Private payrolls in the US rebounded in January, beating expectations by a wide margin and minimizing concern that the economy is stumbling, according to this morning’s release from the Labor Department. Companies added 206,000 workers–a solid improvement over December’s 142,000 gain in the private sector. The 1-year trend edged down last month, near the lowest pace since the recession ended. But for now it appears that the worst you can say about jobs creation is that the annual comparison is easing at a gradual rate that still leaves plenty of room for macro optimism in the near term.
The spread of negative interest rates around the world in recent years is worrisome, in part because it raises the specter of strengthening deflationary headwinds for the global economy. Optimists counter that subzero yields are an anomaly that will soon give way to a normalization of rates, which is to say positive yields. Maybe, but the forces of economic history suggest otherwise, according to new research from the Bank of England.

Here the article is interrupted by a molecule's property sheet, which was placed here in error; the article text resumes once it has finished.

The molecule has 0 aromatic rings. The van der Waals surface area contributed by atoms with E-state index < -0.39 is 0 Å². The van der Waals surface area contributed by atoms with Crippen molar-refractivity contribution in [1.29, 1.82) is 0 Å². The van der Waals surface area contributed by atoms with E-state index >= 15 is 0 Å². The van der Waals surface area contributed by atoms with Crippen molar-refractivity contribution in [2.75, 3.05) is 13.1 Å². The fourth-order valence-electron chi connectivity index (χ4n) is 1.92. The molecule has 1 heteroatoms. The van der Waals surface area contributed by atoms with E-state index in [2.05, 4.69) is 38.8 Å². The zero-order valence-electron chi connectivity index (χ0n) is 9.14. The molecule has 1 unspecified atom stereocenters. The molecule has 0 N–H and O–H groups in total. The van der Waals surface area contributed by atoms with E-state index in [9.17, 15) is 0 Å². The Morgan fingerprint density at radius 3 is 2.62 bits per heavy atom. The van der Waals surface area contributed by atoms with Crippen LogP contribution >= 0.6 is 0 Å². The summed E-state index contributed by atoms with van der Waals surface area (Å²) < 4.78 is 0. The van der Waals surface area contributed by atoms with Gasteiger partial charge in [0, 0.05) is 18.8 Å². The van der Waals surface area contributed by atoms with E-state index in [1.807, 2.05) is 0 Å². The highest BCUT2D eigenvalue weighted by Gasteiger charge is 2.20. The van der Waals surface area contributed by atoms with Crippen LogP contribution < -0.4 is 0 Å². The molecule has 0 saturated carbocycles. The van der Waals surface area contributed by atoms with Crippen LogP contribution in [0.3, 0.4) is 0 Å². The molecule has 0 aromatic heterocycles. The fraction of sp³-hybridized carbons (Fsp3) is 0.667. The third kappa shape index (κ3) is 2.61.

Buttigieg narrowly wins Iowa caucuses, state party reports: Reuters
Chinese President Xi’s gov’t under pressure after death of hero doctor: BBG
White House announces death of leader of terrorist group in Yemen: CNN
Trump ‘apoplectic’ over UK’s decision on China’s Huawei 5G technology: CNBC
Earnings are beating expectations, but shareholders’ reaction is muted: WSJ
US small-business optimism eased but remained strong in early Jan: Gallup
German industrial output fell sharply in Dec, raising recession worries: Reuters
US job cuts surged in January: CG&C
Jobless claims for US fell, near 50yr low, signaling tight labor mkt: MW